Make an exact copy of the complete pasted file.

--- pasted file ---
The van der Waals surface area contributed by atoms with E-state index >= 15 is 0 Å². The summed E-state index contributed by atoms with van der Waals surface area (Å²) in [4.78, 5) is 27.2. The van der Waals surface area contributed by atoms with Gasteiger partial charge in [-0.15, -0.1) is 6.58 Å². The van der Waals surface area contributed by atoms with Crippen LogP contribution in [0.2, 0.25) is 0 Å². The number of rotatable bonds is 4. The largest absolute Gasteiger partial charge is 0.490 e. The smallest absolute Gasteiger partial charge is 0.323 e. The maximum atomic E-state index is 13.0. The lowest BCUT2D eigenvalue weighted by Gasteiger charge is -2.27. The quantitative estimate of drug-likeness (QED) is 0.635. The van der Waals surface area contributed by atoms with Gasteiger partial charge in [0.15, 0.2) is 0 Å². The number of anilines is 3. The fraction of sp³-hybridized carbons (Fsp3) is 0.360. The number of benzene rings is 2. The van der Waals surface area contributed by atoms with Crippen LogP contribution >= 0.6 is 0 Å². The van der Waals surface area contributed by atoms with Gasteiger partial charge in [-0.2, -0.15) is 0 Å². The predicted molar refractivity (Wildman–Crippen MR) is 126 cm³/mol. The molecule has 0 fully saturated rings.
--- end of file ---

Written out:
The van der Waals surface area contributed by atoms with E-state index >= 15 is 0 Å². The summed E-state index contributed by atoms with van der Waals surface area (Å²) in [4.78, 5) is 27.2. The van der Waals surface area contributed by atoms with Gasteiger partial charge in [-0.15, -0.1) is 6.58 Å². The van der Waals surface area contributed by atoms with Crippen LogP contribution in [0.2, 0.25) is 0 Å². The number of rotatable bonds is 4. The largest absolute Gasteiger partial charge is 0.490 e. The smallest absolute Gasteiger partial charge is 0.323 e. The maximum atomic E-state index is 13.0. The lowest BCUT2D eigenvalue weighted by Gasteiger charge is -2.27. The quantitative estimate of drug-likeness (QED) is 0.635. The van der Waals surface area contributed by atoms with Gasteiger partial charge in [0.15, 0.2) is 0 Å². The number of anilines is 3. The fraction of sp³-hybridized carbons (Fsp3) is 0.360. The number of benzene rings is 2. The van der Waals surface area contributed by atoms with Crippen LogP contribution >= 0.6 is 0 Å². The van der Waals surface area contributed by atoms with Gasteiger partial charge in [-0.2, -0.15) is 0 Å². The predicted molar refractivity (Wildman–Crippen MR) is 126 cm³/mol. The molecule has 0 fully saturated rings.